It was the German missionary fathers who laid the foundation of Jesuit education in St. Stanislaus. Known for their administrative skills, they infused strong moral values, disciplined boys with love, believed in Responsible freedom and creative expression.
St. Stanislaus began as an orphanage in 1863, housing 140 native orphans under the stewardship of Fr. Joseph Weber. Onesolitary house, a large square building (the old St. Peter’s Church), partly two storeyed, half church, half residence with a 100 x 75 ft. hall above the Chapel, served as a study hall, refectory and classrooms with a couple of resident rooms for the fathers.
At various times down to 1885, new plots were added to the original grounds and new buildings erected. In 1867, a second storey was added to the old building. In 1873 an outlying wing was added for use as the boy’s refectory and infirmary. In 1904, the back wing, parallel to a part of Waroda Road was erected to provide classrooms and a dormitory for borders. In 1913, the Demello House facing Waroda Road was purchased and used as an infirmary. At the same time, the Bombil Wadi plot was bought in order to extend the playground eastwards.
After World War I, the jurisdiction of the German fathers ceased and a new era of Spanish fathers began. The school, which started as a primary institution, got its status of a High School in 1925 – 26. The first batch of 7 candidates was sent up for the matriculation exam in 1926. With inflation on the rise and the growing demand for a Jesuit education the management faced an economic and spatial problem. In the early 70’s the fathers were forced to close down the boarding and the dormitories converted into classrooms for day scholars. Today, there are 4 divisions in each standard.
The goal of Jesuit education, also called the Ignatian Pedagogic Paradigm is best understood in the light of the ‘Spiritual Exercises of St. Ignatius of Loyola’, the patron saint of the Jesuits. St. Stanislaus believes in providing a holistic education. The objective is to groom ‘men for others’. In the words of Fr. Kolvenbach, “men, intellectually competent, open to growth, religious, loving and committed to doing justice in generous service to people of God”.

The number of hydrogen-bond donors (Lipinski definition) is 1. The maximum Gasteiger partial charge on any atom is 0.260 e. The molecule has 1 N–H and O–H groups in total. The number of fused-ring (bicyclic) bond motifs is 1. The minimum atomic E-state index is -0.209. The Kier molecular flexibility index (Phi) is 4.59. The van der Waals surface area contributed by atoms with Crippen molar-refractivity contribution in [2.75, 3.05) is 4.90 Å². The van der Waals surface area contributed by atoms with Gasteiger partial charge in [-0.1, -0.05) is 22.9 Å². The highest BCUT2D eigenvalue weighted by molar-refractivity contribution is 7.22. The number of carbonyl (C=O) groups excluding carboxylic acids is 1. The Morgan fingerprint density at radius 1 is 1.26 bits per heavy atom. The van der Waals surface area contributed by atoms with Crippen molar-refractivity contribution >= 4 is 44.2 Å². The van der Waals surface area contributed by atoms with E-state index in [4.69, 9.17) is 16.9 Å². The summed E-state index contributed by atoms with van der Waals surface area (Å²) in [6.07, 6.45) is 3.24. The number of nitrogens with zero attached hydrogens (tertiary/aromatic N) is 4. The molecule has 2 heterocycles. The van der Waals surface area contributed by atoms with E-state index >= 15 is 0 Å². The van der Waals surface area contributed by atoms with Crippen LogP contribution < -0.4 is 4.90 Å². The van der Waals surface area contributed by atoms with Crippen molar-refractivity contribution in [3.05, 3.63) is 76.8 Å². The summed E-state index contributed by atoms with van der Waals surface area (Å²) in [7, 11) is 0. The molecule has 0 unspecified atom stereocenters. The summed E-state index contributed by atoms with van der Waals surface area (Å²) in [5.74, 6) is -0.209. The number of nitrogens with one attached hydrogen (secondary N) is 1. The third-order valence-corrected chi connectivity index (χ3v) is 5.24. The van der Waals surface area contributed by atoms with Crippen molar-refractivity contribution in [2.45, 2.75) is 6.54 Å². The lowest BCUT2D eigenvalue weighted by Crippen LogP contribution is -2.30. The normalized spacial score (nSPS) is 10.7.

In a materialistic world where success is perceived from mere monetary evaluation and competition is rife with selfish concerns, the Pedagogic Paradigm stresses on humanistic education. Jesuit On-Going programmes for teachers are conducted every academic year. The child is the centre of the academic system. Teachers present their subjects with emphasis on preparing the student to grow and develop as fully human persons – men of competence, conscience and compassion. A team of teachers and masters trained in different subjects are motivators and anchors to the process of learning. Parents complement the work of the school and form the support system.
The St. Stanislaus School building in its magestic green and yellow colours occupies an area of 59,556 sq. ft. It overlooks 2 playgrounds of 3555 sq. ft. each. It has on its roll around 2200 students.
Thousands of students have passed through the portals of this school and wherever they are, the stamp of a Jesuit education has left an indelible mark on their lives. A strong Ex-students’ Associaton like the one St. Stanislaus has, provides food for Nostalgia. They recall with pride and love, the work of Fr. J. J. Serrano who added to the school grounds an almost full-size hockey field for all their important fixtures. But it was Fr. D. Donnelley, a prolific writer and a hockey enthusiast who gave to St. Stanislaus its first eponymous hockey turf ground which has hosted many a prestigious inter-school tournament such as the Walter D’Souza Cup and the Oliver Andrade Trophy. The year 2005 has been declared the International Year of Sports and Physical Education by the UN and St. Stanislaus has had the distinction of grooming ‘Sportsmen for School and Country’ as it does in preparing ‘Men for Others’.
Spotting talent at a tender age is their speciality and the sprawling grounds bear testimony to this. Olympians – Leo Pinto, Francis Demello, Marcellus Gomes, Joaquim Carvalho, and presently Viren Rasquinha have had their humble beginnings here. So also did Adolf Colaco, John Fernandes, Edward Aranha, National Champions, take their training here. Our hockey team participated in the Ahmed Sailor, Agha Khan Cup, St. Andrew’s League and Oliver Andrade tournaments. In football the boys are winners all the way. Ex-students cum parents turned coach, are the wind beneath the wings of our boys. Training is given in cricket, basket ball (we have 2 basket ball courts), table tennis, badminton, volley ball, chess and swimming. Special coaching camps are held during the long vacations.
Compiled by Ex-Teacher Ms.Maria D’souza St. Stanislaus High School